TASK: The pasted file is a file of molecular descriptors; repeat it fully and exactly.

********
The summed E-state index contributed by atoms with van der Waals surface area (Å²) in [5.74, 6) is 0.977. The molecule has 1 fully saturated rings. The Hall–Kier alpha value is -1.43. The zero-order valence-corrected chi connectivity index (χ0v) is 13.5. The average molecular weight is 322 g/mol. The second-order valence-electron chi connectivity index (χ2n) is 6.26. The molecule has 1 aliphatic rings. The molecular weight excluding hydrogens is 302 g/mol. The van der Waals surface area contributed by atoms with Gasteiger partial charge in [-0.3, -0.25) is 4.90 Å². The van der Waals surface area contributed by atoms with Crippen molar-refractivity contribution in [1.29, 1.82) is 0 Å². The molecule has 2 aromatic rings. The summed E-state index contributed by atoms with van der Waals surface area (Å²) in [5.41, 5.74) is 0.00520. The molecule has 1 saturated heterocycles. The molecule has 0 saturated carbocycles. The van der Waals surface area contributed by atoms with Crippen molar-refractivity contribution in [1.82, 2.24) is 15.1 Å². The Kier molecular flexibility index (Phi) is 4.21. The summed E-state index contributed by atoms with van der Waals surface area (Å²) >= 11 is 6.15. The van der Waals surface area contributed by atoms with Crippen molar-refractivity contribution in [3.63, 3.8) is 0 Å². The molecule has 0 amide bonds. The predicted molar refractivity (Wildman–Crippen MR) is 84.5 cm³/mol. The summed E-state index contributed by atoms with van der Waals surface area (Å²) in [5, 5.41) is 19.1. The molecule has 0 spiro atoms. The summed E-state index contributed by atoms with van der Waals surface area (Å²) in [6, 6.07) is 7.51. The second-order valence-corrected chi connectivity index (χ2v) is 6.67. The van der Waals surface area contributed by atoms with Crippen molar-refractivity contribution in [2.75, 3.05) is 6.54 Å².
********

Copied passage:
The summed E-state index contributed by atoms with van der Waals surface area (Å²) in [5.74, 6) is 0.977. The molecule has 1 fully saturated rings. The Hall–Kier alpha value is -1.43. The zero-order valence-corrected chi connectivity index (χ0v) is 13.5. The average molecular weight is 322 g/mol. The second-order valence-electron chi connectivity index (χ2n) is 6.26. The molecule has 1 aliphatic rings. The molecular weight excluding hydrogens is 302 g/mol. The van der Waals surface area contributed by atoms with Gasteiger partial charge in [-0.3, -0.25) is 4.90 Å². The van der Waals surface area contributed by atoms with Crippen molar-refractivity contribution in [1.29, 1.82) is 0 Å². The molecule has 2 aromatic rings. The summed E-state index contributed by atoms with van der Waals surface area (Å²) in [5.41, 5.74) is 0.00520. The molecule has 1 saturated heterocycles. The molecule has 0 saturated carbocycles. The van der Waals surface area contributed by atoms with Crippen molar-refractivity contribution in [1.82, 2.24) is 15.1 Å². The Kier molecular flexibility index (Phi) is 4.21. The summed E-state index contributed by atoms with van der Waals surface area (Å²) >= 11 is 6.15. The van der Waals surface area contributed by atoms with Crippen molar-refractivity contribution in [3.63, 3.8) is 0 Å². The molecule has 0 amide bonds. The predicted molar refractivity (Wildman–Crippen MR) is 84.5 cm³/mol. The summed E-state index contributed by atoms with van der Waals surface area (Å²) in [5, 5.41) is 19.1. The molecule has 0 spiro atoms. The summed E-state index contributed by atoms with van der Waals surface area (Å²) in [6, 6.07) is 7.51. The second-order valence-corrected chi connectivity index (χ2v) is 6.67. The van der Waals surface area contributed by atoms with Crippen molar-refractivity contribution in [2.75, 3.05) is 6.54 Å².